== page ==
Erm no – what they should do is to stop buying your ridiculously overpriced products so you can see what living on $35,000 in the USA is like. Yes, in many areas of the world $35,000 is a huge amount of money, but it is all relative to costs and that means that in the USA, $35,000 is living very close to the poverty line. Having some rich, entitled luxury goods seller mouthing off about “how good it is” to people that couldn’t afford any of his products makes me think that maybe cloning of luxury goods isn’t such a bad thing after all.

Politics of public appointments

There is a debate going on in the UK about the appointment of the person to lead OFSTED. Now OFSTED is the organization that oversees education, so it is a huge responsibility and is currently held by a Labor Peer, Baroness Morgan.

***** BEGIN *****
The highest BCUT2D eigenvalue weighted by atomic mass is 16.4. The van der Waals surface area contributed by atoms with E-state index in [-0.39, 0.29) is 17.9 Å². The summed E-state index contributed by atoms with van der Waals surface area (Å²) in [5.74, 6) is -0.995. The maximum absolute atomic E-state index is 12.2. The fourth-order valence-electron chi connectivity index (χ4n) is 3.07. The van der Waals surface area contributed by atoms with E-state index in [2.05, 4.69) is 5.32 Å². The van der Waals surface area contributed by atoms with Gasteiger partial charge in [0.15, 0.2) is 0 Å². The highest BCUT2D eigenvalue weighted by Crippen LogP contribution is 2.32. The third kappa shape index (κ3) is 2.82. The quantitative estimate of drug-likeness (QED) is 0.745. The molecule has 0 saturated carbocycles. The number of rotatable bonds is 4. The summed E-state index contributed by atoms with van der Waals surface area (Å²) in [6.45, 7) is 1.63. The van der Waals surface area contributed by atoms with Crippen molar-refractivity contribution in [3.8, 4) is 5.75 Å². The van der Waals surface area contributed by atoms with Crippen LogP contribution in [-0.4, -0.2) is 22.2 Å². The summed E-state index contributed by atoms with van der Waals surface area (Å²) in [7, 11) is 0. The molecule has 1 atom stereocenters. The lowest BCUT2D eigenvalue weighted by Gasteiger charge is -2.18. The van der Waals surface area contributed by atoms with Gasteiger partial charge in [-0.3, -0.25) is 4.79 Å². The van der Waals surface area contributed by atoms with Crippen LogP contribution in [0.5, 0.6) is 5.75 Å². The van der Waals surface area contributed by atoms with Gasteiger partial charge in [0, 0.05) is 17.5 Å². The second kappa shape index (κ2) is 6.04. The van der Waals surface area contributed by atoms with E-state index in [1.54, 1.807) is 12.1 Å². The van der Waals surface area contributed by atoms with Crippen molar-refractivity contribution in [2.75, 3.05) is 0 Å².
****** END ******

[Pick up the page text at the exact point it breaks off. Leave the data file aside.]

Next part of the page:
All of the left media are howling at the decision not to award a second term to Morgan, and are decrying the politicization of the position, claiming that it will be filled by a Tory hack.

Are they delusional? What in all that is holy did they expect?

Of course the government is going to stuff all of the leading posts with people who support their ideology. It is one of the perks of being the government and as long as these people are highly qualified and are not die in the wool idiots that put ideology over practical effective leadership, I can live with it – heck, that is exactly what Labor did, otherwise all of the key posts wouldn’t be filled by Labor supporters.